Editorship of Proceedings of the First Workshop on Principles and Practice of Consistency for Distributed Data.
Consistency is one of the fundamental issues of distributed computing. There are many competing consistency models, with subtly different power in principle. In practice, the well-known Consistency-Availability-Partition Tolerance trade-off translates to difficult choices between fault tolerance, performance, and programmability. The issues and trade-offs are particularly vexing at scale, with a large number of processes or a large shared database, and in the presence of high latency and failure-prone networks. It is clear that there is no one universally best solution. Possible approaches cover the whole spectrum between strong and eventual consistency. Strong consistency (total ordering via, for example, linearizability or serializability) provides familiar and intuitive semantics but requires slower and, in some contexts, fragile coordination. The unlimited parallelism allowed by weaker models such as eventual consistency promises high performance, but divergence and conflicts make it difficult to ensure useful application invariants, and meta-data is hard to keep in check. The research and development communities are actively exploring intermediate models (replicated data types, monotonic programming, CRDTs, LVars, causal consistency, red-blue consistency, invariant- and proof-based systems, etc.), designed to improve efficiency, programmability, and overall operation without negatively impacting scalability.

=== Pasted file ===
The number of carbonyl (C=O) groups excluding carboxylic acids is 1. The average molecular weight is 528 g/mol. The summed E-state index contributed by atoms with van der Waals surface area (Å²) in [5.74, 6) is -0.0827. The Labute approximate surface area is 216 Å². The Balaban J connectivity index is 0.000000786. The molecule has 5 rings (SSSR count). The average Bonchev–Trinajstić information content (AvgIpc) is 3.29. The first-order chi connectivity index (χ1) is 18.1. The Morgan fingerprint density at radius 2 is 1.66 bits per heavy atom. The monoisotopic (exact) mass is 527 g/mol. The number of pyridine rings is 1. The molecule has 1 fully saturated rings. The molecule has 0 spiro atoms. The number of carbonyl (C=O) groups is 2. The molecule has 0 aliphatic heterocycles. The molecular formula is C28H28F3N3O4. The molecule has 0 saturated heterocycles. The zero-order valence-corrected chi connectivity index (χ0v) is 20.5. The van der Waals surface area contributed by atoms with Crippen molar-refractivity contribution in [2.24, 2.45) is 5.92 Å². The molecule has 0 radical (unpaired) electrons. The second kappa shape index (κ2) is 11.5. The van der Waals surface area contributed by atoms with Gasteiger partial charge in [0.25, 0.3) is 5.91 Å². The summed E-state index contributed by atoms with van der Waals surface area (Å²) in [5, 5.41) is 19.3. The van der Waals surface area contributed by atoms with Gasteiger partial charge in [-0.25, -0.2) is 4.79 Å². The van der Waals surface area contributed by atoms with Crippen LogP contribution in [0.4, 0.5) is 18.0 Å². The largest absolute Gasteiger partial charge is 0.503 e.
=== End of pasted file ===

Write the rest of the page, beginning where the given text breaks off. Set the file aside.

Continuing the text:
This workshop aims to investigate the principles and practice of weak consistency models for large-scale, distributed shared data systems. It brings together theoreticians and practitioners from different horizons: system development, distributed algorithms, concurrency, fault tolerance, databases, language and verification, including both academia and industry.